At the beginning of Nikki Costello’s Teacher’s Practice at Big Apple Yoga a week ago, she noticed all of us gathered in front of her with our pens, notebooks and silent phones. She then said something startling: she asked us to put all of our accessories away, and simply
FEEL THE PRACTICE.
Often when advanced students and teachers get together, they are so excited about learning new things—for themselves, for their classes—that they spend more time writing down or photographing what’s being taught than actually feeling it. As Nikki pointed out, once you step out of the experience of doing yoga to record it, you’re bypassing the physical in favor of the intellectual; you’re prioritizing mind over body, essentially undermining the intelligence inherent in action.
For me, it was a fascinating exercise—shutting off the recording brain in order to more deeply transcribe the yoga onto my body. In many ways, it was exactly as Nikki described: by focusing on the outermost layers of our physical being (all of our “embodied” bits like skin, muscles, tendons, ligaments, bones, etc,) I began to feel—not think about—what was happening on a more subtle level. This doesn’t mean that I was able to do an elegant parivrtta parsvakonasana. Far from it! (And good thing no one was taking pictures!) It means that while I was in the pose, I was more in tune with how it felt.
This exercise was also a concrete illustration of the concept of Samskaras, those karmic grooves, both mental and emotional, that inform our behavior patterns as well as our physical habits. On my first attempt at parivrtta parsvakonasana, I immediately slipped into my same old groove of “need a block here, have to crank the twist over here, merde, now I have to ratchet my too-short arm upward without giving myself a torticolis, blablabla.” The second time, I let my body evolve the pose from the legs up, without forcing, without overthinking every step, wobbling and looking clumsy the entire time—however!—feeling more ease in the pose than before. Was this a reworking of a negative Samskara? Or was it the recording of a new one?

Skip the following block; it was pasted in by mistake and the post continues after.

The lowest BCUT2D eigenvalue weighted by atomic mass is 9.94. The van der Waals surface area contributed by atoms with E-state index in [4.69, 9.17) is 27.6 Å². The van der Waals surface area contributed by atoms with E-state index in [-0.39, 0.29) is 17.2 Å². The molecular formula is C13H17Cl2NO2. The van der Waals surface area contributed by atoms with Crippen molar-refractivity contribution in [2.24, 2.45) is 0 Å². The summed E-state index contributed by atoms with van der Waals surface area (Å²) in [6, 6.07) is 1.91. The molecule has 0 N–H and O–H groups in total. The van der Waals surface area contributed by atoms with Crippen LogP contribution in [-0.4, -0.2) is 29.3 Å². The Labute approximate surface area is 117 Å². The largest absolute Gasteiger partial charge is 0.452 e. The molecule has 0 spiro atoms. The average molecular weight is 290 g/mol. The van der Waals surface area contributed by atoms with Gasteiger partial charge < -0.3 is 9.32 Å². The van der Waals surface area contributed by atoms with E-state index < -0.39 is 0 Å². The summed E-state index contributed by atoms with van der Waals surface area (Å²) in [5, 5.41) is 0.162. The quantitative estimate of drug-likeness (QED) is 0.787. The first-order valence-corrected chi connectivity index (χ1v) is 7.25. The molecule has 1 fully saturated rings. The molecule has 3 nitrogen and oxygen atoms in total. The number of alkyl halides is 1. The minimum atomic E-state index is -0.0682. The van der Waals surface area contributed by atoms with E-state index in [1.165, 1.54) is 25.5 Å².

A few years ago, a teacher of mine suggested that perhaps Samskaras are not fixed in concrete. Perhaps they are channels carved in clay or wax, meant to be formed, reformed and shaped over time. From this point of view, Samskaras are no longer these impossible-to-escape ruts holding us captive, but instead the way in which each of us engages yoga to continually write, sculpt and refine ourselves.
So while we might not have been recording Nikki’s class on paper or on film, we were indeed imprinting the yoga practice physically, etching its shapes and movements into our bodies.